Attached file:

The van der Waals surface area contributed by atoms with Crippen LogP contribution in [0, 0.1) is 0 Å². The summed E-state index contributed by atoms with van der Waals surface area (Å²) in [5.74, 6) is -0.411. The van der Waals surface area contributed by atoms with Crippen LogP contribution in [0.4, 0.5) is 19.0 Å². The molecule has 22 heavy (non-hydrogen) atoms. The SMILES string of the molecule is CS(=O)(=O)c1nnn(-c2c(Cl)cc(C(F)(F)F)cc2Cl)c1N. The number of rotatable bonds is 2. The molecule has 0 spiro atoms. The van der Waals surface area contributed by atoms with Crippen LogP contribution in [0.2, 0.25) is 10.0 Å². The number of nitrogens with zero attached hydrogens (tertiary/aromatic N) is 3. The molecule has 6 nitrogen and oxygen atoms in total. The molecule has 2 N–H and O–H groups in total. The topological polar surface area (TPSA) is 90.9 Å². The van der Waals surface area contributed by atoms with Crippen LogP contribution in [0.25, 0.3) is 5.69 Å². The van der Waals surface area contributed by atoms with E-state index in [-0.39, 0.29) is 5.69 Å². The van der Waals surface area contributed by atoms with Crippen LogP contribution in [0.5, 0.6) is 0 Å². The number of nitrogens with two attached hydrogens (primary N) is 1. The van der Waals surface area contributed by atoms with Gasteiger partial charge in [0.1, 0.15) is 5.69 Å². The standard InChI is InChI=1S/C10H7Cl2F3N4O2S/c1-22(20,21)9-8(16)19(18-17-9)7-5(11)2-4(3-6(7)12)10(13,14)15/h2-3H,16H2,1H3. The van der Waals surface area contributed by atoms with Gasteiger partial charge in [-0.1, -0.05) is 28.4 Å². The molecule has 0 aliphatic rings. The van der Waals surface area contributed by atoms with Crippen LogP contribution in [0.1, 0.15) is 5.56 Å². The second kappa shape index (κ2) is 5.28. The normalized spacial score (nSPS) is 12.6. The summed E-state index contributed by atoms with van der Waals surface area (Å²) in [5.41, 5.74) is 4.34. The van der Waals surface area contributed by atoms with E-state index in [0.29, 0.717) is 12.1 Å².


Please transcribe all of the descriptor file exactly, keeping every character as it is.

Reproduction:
The van der Waals surface area contributed by atoms with Crippen LogP contribution in [0, 0.1) is 0 Å². The summed E-state index contributed by atoms with van der Waals surface area (Å²) in [5.74, 6) is -0.411. The van der Waals surface area contributed by atoms with Crippen LogP contribution in [0.4, 0.5) is 19.0 Å². The molecule has 22 heavy (non-hydrogen) atoms. The SMILES string of the molecule is CS(=O)(=O)c1nnn(-c2c(Cl)cc(C(F)(F)F)cc2Cl)c1N. The number of rotatable bonds is 2. The molecule has 0 spiro atoms. The van der Waals surface area contributed by atoms with Crippen LogP contribution in [0.2, 0.25) is 10.0 Å². The number of nitrogens with zero attached hydrogens (tertiary/aromatic N) is 3. The molecule has 6 nitrogen and oxygen atoms in total. The molecule has 2 N–H and O–H groups in total. The topological polar surface area (TPSA) is 90.9 Å². The van der Waals surface area contributed by atoms with Crippen LogP contribution in [0.25, 0.3) is 5.69 Å². The van der Waals surface area contributed by atoms with E-state index in [-0.39, 0.29) is 5.69 Å². The van der Waals surface area contributed by atoms with Crippen LogP contribution in [0.5, 0.6) is 0 Å². The number of nitrogens with two attached hydrogens (primary N) is 1. The van der Waals surface area contributed by atoms with Gasteiger partial charge in [0.1, 0.15) is 5.69 Å². The standard InChI is InChI=1S/C10H7Cl2F3N4O2S/c1-22(20,21)9-8(16)19(18-17-9)7-5(11)2-4(3-6(7)12)10(13,14)15/h2-3H,16H2,1H3. The van der Waals surface area contributed by atoms with Gasteiger partial charge in [-0.1, -0.05) is 28.4 Å². The molecule has 0 aliphatic rings. The van der Waals surface area contributed by atoms with Crippen LogP contribution in [0.1, 0.15) is 5.56 Å². The second kappa shape index (κ2) is 5.28. The normalized spacial score (nSPS) is 12.6. The summed E-state index contributed by atoms with van der Waals surface area (Å²) in [5.41, 5.74) is 4.34. The van der Waals surface area contributed by atoms with E-state index in [0.29, 0.717) is 12.1 Å².